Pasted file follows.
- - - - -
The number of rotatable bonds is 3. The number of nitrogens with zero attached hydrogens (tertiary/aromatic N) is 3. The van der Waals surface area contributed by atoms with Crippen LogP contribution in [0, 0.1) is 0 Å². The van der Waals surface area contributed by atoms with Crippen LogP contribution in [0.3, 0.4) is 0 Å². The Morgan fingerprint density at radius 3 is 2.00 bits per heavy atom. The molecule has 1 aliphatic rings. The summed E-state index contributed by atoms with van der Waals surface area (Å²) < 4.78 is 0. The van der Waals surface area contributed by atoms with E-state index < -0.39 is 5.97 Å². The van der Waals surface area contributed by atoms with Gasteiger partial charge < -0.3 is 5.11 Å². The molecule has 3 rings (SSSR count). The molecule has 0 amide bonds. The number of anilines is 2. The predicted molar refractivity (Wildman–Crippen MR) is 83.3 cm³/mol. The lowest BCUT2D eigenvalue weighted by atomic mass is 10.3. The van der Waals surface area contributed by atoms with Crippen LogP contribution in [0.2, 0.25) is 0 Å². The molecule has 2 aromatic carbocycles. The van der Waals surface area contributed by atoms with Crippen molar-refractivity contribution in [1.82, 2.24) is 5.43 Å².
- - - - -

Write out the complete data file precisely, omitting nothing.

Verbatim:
The number of rotatable bonds is 3. The number of nitrogens with zero attached hydrogens (tertiary/aromatic N) is 3. The van der Waals surface area contributed by atoms with Crippen LogP contribution in [0, 0.1) is 0 Å². The van der Waals surface area contributed by atoms with Crippen LogP contribution in [0.3, 0.4) is 0 Å². The Morgan fingerprint density at radius 3 is 2.00 bits per heavy atom. The molecule has 1 aliphatic rings. The summed E-state index contributed by atoms with van der Waals surface area (Å²) < 4.78 is 0. The van der Waals surface area contributed by atoms with E-state index < -0.39 is 5.97 Å². The van der Waals surface area contributed by atoms with Gasteiger partial charge < -0.3 is 5.11 Å². The molecule has 3 rings (SSSR count). The molecule has 0 amide bonds. The number of anilines is 2. The predicted molar refractivity (Wildman–Crippen MR) is 83.3 cm³/mol. The lowest BCUT2D eigenvalue weighted by atomic mass is 10.3. The van der Waals surface area contributed by atoms with Crippen LogP contribution in [0.2, 0.25) is 0 Å². The molecule has 2 aromatic carbocycles. The van der Waals surface area contributed by atoms with Crippen molar-refractivity contribution in [1.82, 2.24) is 5.43 Å².